Policy detailing the rights of students and employees
Acquired Immune Deficiency Syndrome (AIDS)
AIDS is a major life threatening disease that breaks down the body's immune system and is a significant threat and challenge to our society because there is no known cure. HIV is not transmitted by casual contact. Students or employees with any form of HIV infection do not pose a health risk in a usual academic or residential setting.
Students with HIV or AIDS, who are physically able to attend classes, shall retain the right to do so. They will also have full access to additional university services, including full use of athletic facilities. No restrictions will be applied and no effort will be made to identify a person with HIV or AIDS during the application process for admission to the university. Current procedures for withdrawal from the university will apply if a student requests such leave. Health Services, the Counseling Center, Student Affairs and other student support offices and staff will be available to assist students with adjustment and concerns. Reasonable accommodations will be made to enable qualified individuals to continue to work and/or attend classes.
The clinical director of Health Services or other nurse practitioner, as is necessary, in consultation with the consulting university physician will be responsible for evaluating individual cases. The senior director of Health Services and the Counseling Center will assist the Office of Integrated Marketing and Communications in handling public information about AIDS-related issues.
Students with HIV or AIDS are permitted to reside on campus and participate in any campus activities open to all students. Any specific decisions regarding housing reassignment and issues involving roommates will be made with due consideration for the health of the student with immune deficiencies. Residence hall professional staff and university medical personnel will handle such situations on a case-by-case basis.
The Americans with Disabilities Act (ADA) protects anyone infected with HIV from being discriminated against by an employer in the public or private sector.
Faculty, staff, and student employees with HIV or AIDS shall be protected from discrimination in the employment, promotion or retention process. Established personnel procedures will be used for determining the medical or disability leave, if requested by the faculty or staff member.
Students requesting medical attention will have the full use of the services provided by BSU Health Services and the Counseling Center available to them. Referrals will be made to the appropriate health care providers and facilities as necessary. The Office of Health Services can provide confidential HIV testing to students at cost. Health Services is also familiar with free anonymous HIV testing sites in the area and can refer students or employees requesting such testing.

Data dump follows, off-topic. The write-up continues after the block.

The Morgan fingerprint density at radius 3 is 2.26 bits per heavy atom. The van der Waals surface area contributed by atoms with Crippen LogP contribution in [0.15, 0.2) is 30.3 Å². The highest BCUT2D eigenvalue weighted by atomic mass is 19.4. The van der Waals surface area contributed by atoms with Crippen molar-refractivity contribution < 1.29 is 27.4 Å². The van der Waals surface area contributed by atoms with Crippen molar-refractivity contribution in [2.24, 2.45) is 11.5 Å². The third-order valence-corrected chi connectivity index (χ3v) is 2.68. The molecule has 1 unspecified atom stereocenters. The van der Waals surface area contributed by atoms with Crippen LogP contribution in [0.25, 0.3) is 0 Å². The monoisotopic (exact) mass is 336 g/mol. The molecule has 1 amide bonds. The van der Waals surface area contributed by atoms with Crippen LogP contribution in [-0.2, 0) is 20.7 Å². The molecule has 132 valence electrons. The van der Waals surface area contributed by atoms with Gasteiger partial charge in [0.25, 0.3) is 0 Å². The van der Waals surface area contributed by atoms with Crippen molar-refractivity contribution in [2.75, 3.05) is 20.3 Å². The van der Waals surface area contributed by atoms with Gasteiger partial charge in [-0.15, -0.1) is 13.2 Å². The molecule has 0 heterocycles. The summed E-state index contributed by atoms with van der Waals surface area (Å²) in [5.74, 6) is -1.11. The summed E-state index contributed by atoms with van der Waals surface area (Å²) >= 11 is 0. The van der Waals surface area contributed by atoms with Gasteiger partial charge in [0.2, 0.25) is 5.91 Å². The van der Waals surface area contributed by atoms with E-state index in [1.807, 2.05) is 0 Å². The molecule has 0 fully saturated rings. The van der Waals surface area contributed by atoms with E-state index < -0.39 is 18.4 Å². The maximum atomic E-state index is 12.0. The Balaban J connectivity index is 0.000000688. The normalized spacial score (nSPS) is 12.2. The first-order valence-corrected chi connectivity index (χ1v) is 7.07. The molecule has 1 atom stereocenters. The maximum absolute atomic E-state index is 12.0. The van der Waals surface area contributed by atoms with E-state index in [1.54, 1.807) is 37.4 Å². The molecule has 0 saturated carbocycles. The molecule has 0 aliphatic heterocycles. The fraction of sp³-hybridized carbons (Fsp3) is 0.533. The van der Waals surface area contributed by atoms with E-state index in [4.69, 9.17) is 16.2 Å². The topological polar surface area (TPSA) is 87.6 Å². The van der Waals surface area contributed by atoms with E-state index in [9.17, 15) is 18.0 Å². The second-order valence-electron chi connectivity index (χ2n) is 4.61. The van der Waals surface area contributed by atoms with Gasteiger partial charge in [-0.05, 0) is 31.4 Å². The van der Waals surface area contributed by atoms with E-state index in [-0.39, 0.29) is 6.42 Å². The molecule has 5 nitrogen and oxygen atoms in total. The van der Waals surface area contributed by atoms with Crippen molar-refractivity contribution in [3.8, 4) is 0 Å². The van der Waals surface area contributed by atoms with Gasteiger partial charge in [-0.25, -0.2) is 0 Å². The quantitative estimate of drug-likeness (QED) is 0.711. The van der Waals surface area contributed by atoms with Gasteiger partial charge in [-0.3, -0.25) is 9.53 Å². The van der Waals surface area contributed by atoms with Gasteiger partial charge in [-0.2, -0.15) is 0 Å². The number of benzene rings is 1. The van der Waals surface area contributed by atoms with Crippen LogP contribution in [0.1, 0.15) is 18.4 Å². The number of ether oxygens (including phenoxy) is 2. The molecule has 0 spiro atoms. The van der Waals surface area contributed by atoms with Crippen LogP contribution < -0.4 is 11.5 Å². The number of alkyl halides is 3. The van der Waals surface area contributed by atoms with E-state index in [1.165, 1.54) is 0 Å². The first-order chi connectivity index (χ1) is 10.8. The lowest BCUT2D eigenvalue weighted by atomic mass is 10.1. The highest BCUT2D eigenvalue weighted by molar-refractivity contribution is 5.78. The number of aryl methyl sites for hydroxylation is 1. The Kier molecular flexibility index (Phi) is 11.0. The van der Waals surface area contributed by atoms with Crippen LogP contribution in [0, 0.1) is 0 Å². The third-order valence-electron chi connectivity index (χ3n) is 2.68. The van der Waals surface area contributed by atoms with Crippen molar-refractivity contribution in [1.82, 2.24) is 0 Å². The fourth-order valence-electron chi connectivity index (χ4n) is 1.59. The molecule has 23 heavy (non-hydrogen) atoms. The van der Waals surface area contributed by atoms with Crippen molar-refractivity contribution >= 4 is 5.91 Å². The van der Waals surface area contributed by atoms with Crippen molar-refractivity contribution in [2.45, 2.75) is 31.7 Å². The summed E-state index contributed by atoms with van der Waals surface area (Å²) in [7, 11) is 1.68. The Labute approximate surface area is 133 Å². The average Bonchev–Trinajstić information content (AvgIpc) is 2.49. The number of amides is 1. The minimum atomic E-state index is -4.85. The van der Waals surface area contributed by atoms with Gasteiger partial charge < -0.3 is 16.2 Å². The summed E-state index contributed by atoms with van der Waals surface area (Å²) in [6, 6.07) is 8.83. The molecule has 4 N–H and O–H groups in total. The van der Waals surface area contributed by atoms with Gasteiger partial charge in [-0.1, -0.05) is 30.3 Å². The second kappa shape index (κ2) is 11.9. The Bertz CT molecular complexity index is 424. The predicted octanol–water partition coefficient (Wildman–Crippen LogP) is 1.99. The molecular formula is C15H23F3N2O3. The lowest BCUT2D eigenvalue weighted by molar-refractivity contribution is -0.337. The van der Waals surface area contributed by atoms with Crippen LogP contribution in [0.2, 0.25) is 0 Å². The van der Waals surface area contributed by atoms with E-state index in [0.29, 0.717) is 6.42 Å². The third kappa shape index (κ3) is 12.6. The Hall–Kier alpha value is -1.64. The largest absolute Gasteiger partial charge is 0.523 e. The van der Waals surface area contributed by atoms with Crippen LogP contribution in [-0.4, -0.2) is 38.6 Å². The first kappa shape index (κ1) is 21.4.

Safety guidelines as developed by the U.S. Public Health Service, the Centers for Disease Control and the American College Health Association for the handling of blood and bodily fluids of all persons, will be followed by all students and employees in areas such as health services, athletics, biological sciences and the residence halls. These universal precautions are necessary because many people with HIV infection, hepatitis and other retroviruses are not identified in advance. The same procedures should be followed for the handling of blood and body fluids of any student or employee.
Universal precaution standards recommend that surfaces contaminated by blood or other body fluids can be successfully cleaned and disinfected with commercial disinfectant solutions or with household bleach, freshly diluted in a 1:10 solution.
In order to prevent the accidental transmission of HIV in health care settings, the university will implement current recommendations from the Department of Public Health for infection control and monitor compliance with these procedures.
Records containing information on the HIV or AIDS status of any student or employee are considered medical records, and consequently, are confidential.
Personnel comply with confidentiality laws when handling patient information concerning any aspect of HIV or AIDS. No specific information concerning complaints or diagnosis will be provided to faculty, administrators or parents without the express written consent of the individual. All medical records in the Office of Health Services are private and protected. Public health reporting requirements will be observed.
Seeing that prevention is the only defense against AIDS, Bridgewater State University believes its primary response to this health threat should be community education about the disease and methods of preventing the spread of infection. The primary goal of AIDS education is to motivate and educate people to change high-risk behaviors and maintain behavior that eliminates or reduces the risk of infection.
The university will conduct educational programming about the disease with explicit information on medical and social aspects of AIDS in order to minimize confusion about this disease. Information on community and campus resources including referrals for counseling, HIV antibody testing and medical evaluation and education are available in Health Services and the GLBTA Pride Center.
The Bridgewater State University AIDS Policy will be reviewed each academic year to ensure the most recent medical and legal information has been considered.